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Software Functionality Revealed in Detail
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 peoplesoft 8 crm solution


PeopleSoft - Catching Its Second Wind From The Internet Part 1: About PeopleSoft
PeopleSoft, once a high flyer owing to its congenial culture and slick ERP product, has invested two years and over a half billion dollars to develop a number

peoplesoft 8 crm solution  was the delivery of PeopleSoft 8 in September 2000. The product is an Internet-based collection of 160 applications, with 59 new applications in the 8 release, that span well beyond PeopleSoft's HR stronghold into e-business collaborative applications, CRM, SCM, professional service automation (PSA), and analytics to name but a few. This part of the note discusses how PeopleSoft accomplished all this change and how it intends to reap the benefits. About This Note This is a three part note: Part 1

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Software Functionality Revealed in Detail

We’ve opened the hood on every major category of enterprise software. Learn about thousands of features and functions, and how enterprise software really works.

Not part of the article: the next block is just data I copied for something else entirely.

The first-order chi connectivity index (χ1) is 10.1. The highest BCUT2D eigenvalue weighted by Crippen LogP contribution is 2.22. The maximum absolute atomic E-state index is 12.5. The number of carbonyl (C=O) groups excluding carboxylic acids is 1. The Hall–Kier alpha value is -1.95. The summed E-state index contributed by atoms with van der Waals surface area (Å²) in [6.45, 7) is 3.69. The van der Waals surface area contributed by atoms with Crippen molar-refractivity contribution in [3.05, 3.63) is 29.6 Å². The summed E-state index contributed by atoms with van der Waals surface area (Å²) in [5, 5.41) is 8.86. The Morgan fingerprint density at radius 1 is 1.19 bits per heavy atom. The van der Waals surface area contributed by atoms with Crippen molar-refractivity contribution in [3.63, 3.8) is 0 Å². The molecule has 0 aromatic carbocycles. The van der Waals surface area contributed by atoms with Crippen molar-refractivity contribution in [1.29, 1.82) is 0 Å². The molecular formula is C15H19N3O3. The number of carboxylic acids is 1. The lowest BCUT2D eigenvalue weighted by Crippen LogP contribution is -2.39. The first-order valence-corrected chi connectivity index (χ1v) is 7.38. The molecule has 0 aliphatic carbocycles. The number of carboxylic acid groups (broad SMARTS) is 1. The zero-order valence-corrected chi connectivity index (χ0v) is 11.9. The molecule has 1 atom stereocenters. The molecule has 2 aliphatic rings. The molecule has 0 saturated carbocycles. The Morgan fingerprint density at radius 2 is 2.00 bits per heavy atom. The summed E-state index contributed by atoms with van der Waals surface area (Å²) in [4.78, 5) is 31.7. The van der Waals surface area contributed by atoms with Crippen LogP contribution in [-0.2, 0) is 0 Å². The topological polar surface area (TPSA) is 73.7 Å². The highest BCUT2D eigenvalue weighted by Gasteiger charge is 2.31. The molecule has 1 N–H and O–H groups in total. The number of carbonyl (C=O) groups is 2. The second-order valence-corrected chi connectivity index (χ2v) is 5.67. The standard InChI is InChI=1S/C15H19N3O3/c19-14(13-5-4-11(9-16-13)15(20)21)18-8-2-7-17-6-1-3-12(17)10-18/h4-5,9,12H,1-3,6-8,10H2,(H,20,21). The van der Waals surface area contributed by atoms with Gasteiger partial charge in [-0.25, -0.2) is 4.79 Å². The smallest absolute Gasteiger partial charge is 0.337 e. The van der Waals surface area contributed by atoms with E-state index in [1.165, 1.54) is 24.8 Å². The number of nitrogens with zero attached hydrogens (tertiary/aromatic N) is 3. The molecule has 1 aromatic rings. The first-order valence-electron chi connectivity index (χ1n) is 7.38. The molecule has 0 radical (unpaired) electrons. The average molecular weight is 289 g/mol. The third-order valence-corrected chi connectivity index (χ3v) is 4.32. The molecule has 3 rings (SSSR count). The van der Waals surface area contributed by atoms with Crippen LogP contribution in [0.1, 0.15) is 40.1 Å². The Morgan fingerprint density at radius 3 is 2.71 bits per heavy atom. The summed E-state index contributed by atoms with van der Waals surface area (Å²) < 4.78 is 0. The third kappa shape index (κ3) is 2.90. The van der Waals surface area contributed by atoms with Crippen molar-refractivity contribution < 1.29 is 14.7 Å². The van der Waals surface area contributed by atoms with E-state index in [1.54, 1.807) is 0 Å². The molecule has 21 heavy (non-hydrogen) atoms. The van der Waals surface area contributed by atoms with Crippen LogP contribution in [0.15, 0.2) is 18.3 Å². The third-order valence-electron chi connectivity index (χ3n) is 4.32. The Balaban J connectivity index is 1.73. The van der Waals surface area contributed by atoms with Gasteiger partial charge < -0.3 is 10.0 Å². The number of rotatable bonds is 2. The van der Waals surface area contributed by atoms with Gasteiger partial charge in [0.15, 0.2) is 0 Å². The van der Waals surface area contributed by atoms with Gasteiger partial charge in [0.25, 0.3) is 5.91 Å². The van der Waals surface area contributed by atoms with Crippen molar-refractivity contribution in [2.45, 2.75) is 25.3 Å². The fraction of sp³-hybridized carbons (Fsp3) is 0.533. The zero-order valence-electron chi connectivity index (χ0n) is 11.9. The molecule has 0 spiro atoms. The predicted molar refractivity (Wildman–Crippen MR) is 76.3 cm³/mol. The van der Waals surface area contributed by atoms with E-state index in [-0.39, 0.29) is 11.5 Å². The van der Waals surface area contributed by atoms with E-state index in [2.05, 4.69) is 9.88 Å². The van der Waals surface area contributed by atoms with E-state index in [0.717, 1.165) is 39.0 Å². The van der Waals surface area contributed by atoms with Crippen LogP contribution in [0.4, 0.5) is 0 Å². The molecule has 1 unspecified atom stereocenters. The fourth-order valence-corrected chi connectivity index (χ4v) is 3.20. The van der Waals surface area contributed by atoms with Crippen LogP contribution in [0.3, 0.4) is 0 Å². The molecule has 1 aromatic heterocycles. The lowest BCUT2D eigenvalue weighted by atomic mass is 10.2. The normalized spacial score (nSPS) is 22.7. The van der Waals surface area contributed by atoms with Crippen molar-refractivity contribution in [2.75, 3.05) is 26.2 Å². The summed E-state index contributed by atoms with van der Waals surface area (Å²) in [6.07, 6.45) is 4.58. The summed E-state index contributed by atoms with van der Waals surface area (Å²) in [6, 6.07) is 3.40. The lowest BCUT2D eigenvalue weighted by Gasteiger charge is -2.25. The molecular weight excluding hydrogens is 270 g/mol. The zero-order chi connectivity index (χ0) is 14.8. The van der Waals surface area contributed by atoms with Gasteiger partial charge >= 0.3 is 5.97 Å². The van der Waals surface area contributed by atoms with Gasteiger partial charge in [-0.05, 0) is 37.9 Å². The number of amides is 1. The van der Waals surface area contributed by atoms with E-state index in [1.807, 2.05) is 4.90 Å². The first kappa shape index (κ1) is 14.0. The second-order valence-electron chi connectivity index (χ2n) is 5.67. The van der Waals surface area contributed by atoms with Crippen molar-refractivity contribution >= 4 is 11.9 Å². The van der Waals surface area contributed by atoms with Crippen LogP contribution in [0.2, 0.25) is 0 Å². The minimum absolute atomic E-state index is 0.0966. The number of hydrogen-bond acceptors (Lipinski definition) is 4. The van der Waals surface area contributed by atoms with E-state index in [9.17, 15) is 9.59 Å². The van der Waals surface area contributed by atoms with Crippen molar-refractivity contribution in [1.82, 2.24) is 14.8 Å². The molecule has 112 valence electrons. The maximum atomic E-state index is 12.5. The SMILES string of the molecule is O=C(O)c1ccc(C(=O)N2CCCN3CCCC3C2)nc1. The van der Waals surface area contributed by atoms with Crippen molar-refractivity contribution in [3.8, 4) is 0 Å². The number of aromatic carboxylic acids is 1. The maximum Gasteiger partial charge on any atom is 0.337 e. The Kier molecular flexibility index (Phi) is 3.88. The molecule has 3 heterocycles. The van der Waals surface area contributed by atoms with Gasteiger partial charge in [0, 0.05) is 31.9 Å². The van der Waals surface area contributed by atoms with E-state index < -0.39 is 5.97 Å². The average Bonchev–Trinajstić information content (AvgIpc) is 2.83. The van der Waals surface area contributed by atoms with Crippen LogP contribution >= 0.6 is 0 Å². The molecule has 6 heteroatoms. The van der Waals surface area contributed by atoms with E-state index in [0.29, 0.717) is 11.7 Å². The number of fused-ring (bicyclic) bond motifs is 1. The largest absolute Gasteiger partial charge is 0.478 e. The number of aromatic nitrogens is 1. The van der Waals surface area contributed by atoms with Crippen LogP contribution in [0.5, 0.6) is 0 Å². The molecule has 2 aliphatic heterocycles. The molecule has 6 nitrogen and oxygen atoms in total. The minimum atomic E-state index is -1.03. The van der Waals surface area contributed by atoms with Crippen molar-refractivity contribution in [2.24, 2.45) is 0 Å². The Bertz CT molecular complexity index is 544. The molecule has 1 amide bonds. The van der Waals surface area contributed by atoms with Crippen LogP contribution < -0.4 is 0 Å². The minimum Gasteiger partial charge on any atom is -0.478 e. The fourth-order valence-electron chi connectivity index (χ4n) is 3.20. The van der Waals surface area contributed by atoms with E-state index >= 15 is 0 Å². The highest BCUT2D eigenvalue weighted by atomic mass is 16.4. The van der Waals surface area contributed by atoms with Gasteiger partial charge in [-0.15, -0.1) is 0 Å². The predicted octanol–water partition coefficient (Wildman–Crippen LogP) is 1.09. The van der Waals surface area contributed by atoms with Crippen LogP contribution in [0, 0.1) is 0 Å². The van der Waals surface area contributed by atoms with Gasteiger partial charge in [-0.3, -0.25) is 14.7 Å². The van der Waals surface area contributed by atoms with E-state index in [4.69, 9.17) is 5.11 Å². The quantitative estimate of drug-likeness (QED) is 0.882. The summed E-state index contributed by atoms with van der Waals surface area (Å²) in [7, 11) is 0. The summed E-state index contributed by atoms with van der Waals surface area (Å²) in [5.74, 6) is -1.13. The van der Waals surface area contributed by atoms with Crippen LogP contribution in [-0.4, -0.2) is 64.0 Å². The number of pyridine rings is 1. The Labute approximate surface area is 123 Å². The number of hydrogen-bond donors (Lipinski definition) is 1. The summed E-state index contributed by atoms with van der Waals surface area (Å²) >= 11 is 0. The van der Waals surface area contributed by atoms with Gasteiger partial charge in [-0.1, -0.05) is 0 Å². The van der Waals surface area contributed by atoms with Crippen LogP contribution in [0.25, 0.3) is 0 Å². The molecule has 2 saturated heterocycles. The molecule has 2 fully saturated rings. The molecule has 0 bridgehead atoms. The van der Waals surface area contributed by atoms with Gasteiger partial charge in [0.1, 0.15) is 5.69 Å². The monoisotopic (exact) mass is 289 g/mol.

Get free sample report
Compare Software Solutions

Visit the TEC store to compare leading software by functionality, so that you can make accurate and informed software purchasing decisions.

Compare Now

CRM for Financial and Insurance Markets RFI/RFP Template

Insurance and Investment, Marketing Automation, Sales Force Automation (SFA), CRM Analytics, Call Center and Customer Service, Professional Services Automation (PSA), e-CRM, E-Mail Response Management, Industry Vertical Module Availability, Product Technology  

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Documents related to » peoplesoft 8 crm solution

PeopleSoft Annuncio-es Continuation Of Its Shopping Spree


While PeopleSoft has added yet another bit of weight to its applications portfolio with the acquisition of Annuncio, potentially earning thereby the ability to manage marketing campaigns and track individual customer's interactions across online and off-line channels, one is to wait and see how quickly and easily the company will assimilate a number of smaller products it has recently bought.

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'Collaborative Commerce': ERP, CRM, e-Proc, and SCM Unite! A Series Study: PeopleSoft


PeopleSoft has risen from its relatively humble origins in the Human Resource Management Systems (HRMS) arena, its sole focus as it begun life in 1987. Over the course of a decade or so, it added Supply Chain Management and Financials to its list of application offerings. In the last few years, in the face of slowing cash flows from its traditional strongholds, it has gone full bore toward Internet-based enterprise-wide - even cross-enterprise - solutions, trying to enter the game and be competitive with other top tier ERP-turned Collaborative Commerce vendors. Showing fiscal growth and, very-recently, notably-improved market acceptance, Peoplesoft may be the enterprise software turnaround story of the last decade.